Siemerling

Sie·mer·ling

(zē'mer-ling),
Ernst, German physician and psychiatrist, 1857-1931.
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(9) On the subject of jazz in black Canadian fiction, see Siemerling (2014); on jazz more widely in black women's writing, see Tucker (1993).
Indeed, Reingard Nischik's important early contributions to this nascent field, along with those of others such as Winfried Siemerling (2005, 2010) and Gillian Roberts (2013, 2015), lend early and important encouragement to other Canadianists and Americanists to seek out new insights in their respective national literatures by thematizing continentalist interests therein, but also those of their neighboring literature.
Box From Darwin to IEED, nomenclature has evolved over time Charles Darwin (5) was among the first to acknowledge the correlation between neurologic insult and dysregulated emotional expression, writing in 1872 that "certain brain disease, such as hemiplegia, brain-wasting, and senile decay, have a special tendency to induce weeping." In 1886, Oppenheim and Siemerling (6) proposed the terms "pseudobulbar affect" (PBA) and "pseudobulbar palsy" (a separate and distinct state that includes dyscontrol of facial muscles, resulting in dysarthria, dysphagia, and dysphonia) in their descriptions of patients with bilateral forebrain injury that appeared to mimic brainstem dysfunction.
Organizations such as Canada's National Council of Negro Women began lobbying for recognition of a period of the year honoring Black history, says Winfried Siemerling, a professor of English language and literature at the University of Waterloo.
The immediate aftermath has materialized in a number of critical volumes whose structural axes underline the importance of dialogue, cross-talk and transnational nurturing to study Canadian cultural manifestations vis-a-vis American or transcontinental paradigms of theory (see Dobson 2009; Siemerling and Phillips Casteel 2010; Brydon and Dvorak 2012), in such a way that this globalising system of "friction and flow", in Brydon and Dvorak's words, comes to query the presumed autonomy of literature and the nation.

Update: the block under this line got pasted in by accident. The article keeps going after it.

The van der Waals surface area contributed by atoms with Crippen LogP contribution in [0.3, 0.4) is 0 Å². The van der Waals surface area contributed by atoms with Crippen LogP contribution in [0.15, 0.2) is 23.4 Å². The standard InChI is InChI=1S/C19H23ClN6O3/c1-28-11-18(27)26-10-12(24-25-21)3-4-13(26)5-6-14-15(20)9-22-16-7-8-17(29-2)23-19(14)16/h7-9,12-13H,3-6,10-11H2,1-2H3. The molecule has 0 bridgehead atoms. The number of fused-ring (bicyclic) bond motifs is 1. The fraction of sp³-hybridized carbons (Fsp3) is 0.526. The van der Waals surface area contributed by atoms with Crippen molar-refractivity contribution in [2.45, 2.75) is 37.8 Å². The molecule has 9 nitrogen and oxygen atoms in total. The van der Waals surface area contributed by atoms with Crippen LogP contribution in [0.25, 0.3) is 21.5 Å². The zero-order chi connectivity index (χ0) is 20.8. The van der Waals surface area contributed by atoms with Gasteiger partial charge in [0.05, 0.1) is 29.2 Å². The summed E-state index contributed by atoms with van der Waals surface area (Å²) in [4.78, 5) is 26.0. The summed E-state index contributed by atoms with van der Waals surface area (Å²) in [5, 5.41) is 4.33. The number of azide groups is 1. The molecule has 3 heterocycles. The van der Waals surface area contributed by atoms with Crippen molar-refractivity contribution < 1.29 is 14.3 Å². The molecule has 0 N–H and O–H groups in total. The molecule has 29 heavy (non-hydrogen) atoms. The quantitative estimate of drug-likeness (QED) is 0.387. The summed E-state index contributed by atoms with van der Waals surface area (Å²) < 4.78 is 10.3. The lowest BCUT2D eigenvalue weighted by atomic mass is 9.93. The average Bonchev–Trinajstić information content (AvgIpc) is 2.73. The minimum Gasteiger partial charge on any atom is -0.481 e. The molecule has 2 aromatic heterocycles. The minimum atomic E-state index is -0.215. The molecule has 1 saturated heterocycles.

Siemerling, Winfried, and Sarah Phillips Casteel, eds.
As Winfried Siemerling notes, "The novel defamiliarizes habitual perceptions of Toronto by superimposing a reconstructed and imagined new world.
Siemerling and Casteel take Canada as the reference point for their exploration of comparative hemispheric American literary studies, traversing time and space to do so.
Conforming to what Winfried Siemerling describes as a new trend of "North American perspectives that cross both national and linguistic boundaries" (13), both novels attest to a shared fate with the United States: They portray the attacks on New York as attacks on Montreal, and 9/11 as an assault on their own traditions and values.
There he worked alongside his assistants Moehli, Oppenheim, Wallenberg, Thompson and Siemerling, which led to successful collaborations over many years.
Of the articles that follow, the two that I would most recommend are Daniel Coleman's "From Canadian Trance to TransCanada: White Civility to Wry Civility in the CanLit Project" and Winfried Siemerling's "Trans-Scan: Globalization, Literary Hemispheric Studies, Citizenship as Project." Coleman's article offers a particularly probing and eloquent analysis of the sources of the anti-Americanism in Canadian discourse that I find so irritating.